The Clinton County Health Department offers grocery store tours with a registered dietitian. Check out more on the CCHD website.


Thursday, August 6, 2015

Swimming Safely

Injury isn't at the top of our list when we're at the beach or pool. Yet, drownings are the leading cause of injury death for young children ages 1 to 4, and three children die every day as a result of drowning.
How can we help prevent drowning?
Learn life-saving skills.  Everyone should know the basics of swimming (floating, moving through the water) and cardiopulmonary resuscitation (CPR).
Fence it off. Install a four–sided isolation fence, with self–closing and self–latching gates, around backyard swimming pools. This can help keep children away from the area when they aren’t supposed to be swimming. Pool fences should completely separate the house and play area from the pool.
Make life jackets a "must." Make sure kids wear life jackets in and around natural bodies of water, such as lakes or the ocean, even if they know how to swim. Life jackets can be used in and around pools for weaker swimmers too.
Be on the look out. When kids are in or near water (including bathtubs), closely supervise them at all times. Adults watching kids in or near water should avoid distracting activities like playing cards, reading books, talking on the phone, and using alcohol or drugs.
For more information on drowning injury, and water-related injury.

Tuesday, July 21, 2015

Down with Mosquitoes

Swat! Slap! Squash!

Aside from being a pesky addition to your outdoor fun, several mosquito species have been linked to carrying West Nile virus, an infection that can cause serious illness. There are 70 different species of mosquitoes in New York State, so how can we best avoid and reduce our exposure to mosquitoes?

Some mosquitos are most active between dusk and dawn when the air is calm, and that is when the females are most likely to bite. However, others will feed at any time of the day.

Some mosquitos lay their eggs in standing water around the home. They can develop in any standing water that remains more than four days. Weeds, tall grass and shrubbery provide an outdoor home for adult mosquitoes, which may also enter houses through unscreened windows and doors, or broken screens. Many kinds of mosquitoes will breed in discarded tires.


How can you reduce the number of mosquitos around your home?

·         Make sure all windows and doors have screens, and are kept repaired

·         Turn over plastic wading pools and wheelbarrows when not in use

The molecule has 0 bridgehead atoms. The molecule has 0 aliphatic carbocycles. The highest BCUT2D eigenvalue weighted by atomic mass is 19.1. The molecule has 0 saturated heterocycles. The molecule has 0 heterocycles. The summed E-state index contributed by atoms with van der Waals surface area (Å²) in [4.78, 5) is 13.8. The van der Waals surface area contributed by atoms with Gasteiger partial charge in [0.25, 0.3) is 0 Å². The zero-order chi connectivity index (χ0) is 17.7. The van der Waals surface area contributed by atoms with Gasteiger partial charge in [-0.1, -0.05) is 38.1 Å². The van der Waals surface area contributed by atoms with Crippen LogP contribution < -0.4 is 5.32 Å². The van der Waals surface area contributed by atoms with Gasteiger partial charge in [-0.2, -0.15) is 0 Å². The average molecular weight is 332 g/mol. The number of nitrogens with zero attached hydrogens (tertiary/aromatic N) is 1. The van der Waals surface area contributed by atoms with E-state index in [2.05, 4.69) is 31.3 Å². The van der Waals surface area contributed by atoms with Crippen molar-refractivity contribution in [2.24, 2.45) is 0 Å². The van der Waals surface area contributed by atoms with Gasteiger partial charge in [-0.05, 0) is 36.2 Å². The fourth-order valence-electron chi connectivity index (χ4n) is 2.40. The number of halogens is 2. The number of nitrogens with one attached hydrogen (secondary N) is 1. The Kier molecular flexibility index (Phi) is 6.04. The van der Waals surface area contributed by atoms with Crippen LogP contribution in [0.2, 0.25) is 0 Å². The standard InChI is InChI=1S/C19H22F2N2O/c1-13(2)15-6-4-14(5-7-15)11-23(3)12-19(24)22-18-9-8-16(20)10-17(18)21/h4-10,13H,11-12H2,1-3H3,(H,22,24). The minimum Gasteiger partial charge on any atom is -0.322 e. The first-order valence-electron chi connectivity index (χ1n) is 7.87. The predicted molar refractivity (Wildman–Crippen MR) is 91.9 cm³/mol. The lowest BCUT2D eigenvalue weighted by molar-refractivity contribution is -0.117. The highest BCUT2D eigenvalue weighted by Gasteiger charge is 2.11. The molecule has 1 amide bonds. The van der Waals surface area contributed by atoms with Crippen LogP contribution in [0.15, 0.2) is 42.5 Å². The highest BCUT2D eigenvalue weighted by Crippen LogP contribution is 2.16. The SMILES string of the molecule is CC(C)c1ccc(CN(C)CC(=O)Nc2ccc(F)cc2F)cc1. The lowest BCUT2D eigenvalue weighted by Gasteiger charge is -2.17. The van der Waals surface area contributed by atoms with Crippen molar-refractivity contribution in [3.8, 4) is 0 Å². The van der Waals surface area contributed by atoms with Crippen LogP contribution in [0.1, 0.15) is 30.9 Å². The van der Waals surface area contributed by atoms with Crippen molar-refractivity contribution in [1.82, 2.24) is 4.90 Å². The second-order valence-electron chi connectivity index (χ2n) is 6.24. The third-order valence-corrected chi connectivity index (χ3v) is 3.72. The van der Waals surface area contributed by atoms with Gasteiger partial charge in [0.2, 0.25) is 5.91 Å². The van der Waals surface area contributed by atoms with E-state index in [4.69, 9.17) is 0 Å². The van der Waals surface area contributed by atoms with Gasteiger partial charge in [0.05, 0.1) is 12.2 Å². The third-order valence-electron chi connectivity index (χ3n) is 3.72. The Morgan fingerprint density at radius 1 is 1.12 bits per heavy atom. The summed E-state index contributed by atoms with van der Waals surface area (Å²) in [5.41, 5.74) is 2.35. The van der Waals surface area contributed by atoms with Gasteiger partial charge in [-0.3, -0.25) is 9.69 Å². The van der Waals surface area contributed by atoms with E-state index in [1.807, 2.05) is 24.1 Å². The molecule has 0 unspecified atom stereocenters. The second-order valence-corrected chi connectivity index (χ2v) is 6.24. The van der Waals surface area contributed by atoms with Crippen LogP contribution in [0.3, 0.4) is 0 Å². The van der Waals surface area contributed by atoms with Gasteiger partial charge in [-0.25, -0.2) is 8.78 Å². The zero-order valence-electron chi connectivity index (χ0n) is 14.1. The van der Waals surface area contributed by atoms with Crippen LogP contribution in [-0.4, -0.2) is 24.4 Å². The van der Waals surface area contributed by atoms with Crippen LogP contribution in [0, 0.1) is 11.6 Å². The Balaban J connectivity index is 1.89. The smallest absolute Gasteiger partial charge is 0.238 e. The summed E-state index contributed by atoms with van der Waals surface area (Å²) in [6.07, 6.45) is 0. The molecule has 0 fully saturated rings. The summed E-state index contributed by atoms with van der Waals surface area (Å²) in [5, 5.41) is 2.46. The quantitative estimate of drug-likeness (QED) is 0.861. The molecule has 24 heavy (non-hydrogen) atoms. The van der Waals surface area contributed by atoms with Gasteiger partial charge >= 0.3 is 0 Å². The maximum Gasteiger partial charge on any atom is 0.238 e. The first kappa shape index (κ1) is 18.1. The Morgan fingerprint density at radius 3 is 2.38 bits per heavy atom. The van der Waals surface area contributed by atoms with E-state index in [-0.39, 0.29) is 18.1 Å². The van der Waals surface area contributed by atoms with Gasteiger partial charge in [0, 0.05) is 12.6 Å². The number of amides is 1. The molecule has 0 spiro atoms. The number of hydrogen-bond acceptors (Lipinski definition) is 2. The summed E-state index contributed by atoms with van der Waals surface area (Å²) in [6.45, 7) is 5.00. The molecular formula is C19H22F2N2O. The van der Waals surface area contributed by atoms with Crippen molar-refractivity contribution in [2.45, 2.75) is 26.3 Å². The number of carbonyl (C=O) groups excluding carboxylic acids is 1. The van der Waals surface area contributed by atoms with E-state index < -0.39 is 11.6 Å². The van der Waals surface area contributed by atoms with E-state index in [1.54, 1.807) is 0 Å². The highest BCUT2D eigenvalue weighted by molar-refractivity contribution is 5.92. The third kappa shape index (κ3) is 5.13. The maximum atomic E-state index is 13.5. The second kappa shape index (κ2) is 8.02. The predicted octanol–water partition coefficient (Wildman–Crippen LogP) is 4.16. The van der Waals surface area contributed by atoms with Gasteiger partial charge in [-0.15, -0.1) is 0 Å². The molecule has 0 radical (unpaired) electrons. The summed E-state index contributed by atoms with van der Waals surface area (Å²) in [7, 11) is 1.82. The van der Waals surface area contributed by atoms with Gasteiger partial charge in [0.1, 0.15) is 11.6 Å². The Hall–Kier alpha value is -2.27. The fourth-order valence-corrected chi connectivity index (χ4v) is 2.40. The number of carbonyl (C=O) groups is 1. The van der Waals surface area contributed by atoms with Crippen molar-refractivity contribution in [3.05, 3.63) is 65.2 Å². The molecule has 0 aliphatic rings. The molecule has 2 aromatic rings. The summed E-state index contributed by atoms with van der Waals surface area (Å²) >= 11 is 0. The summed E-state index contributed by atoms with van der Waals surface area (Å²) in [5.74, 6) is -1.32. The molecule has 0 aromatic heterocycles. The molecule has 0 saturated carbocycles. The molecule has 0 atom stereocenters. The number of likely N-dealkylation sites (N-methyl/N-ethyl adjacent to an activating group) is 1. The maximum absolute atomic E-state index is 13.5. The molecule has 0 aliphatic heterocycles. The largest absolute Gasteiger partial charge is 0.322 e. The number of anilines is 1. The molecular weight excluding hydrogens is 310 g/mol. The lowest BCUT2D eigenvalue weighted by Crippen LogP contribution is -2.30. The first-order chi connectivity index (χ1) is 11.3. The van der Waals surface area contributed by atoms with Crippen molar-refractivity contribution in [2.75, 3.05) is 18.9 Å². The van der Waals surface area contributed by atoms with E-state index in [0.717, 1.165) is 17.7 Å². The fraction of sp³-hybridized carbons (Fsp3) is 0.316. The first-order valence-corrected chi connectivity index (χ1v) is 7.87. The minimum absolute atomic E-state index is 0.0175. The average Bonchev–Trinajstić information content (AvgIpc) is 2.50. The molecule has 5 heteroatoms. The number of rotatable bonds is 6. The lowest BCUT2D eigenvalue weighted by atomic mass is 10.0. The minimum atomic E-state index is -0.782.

·         Remove leaf debris, used tires, containers, pots of similar water-holding containers

Thursday, June 25, 2015

WIC on YouTube





WIC is a popular program for families in Clinton County. Have you checked out some of the services they offer? (Link to new webpage) They even have several videos on our Clinton County Health Department YouTube channel.

Wednesday, May 13, 2015

Happenings at CCHD


CCHD is excited to kick of their new blog series, "Happenings at CCHD."

Every so often, we'll feature a different employee from the Clinton County Health Department. You'll get to learn about what they do, who they get to interact with, and why they love working for Public Health.

This month we're featuring Christa VanCour, Children's Services Program Specialist.


Here's what Christa does:

I work with the Preschool Special Education program. I have a background in health education, and a master's degree in teaching. When I found this position - I knew I'd be hooked. It's the perfect crossroads between public health and education.

A typical day for me looks like this:
  • I get to work and check emails and catch up on voicemail messages.
  • I head to Committee on Preschool Special Education meetings at different districts around the county to help a team of people, including the child's parents, make decisions on what the best education services for them will be.
  • I work with lots of different Special Education Chairpeople, their support staff, and the various provider agencies, including transportation, to help preschool children throughout the county receive intervention services.
I have a great team here at CCHD that helps children and their families from birth through age 5 identify and target areas where children may need some extra help. I love what I do, and it's very rewarding.

Promoting Student Health through Healthy Schools

Today’s children may have a shorter lifespan than their parents. This startling statistic is supported by an increasing number of children diagnosed with hypertension (high blood pressure) and type 2 diabetes; chronic conditions usually seen only in adults.
 
Healthy eating and increased physical activity are two of the best ways to protect against chronic diseases. Children need healthy food choices and opportunities for physical activity and schools are a great place to provide both.
 
School Wellness Policies are important tools that can be used to advance the health and safety of children and adolescents. Comprehensive school health policies that are effectively implemented can improve student’s health and academic behaviors and successes.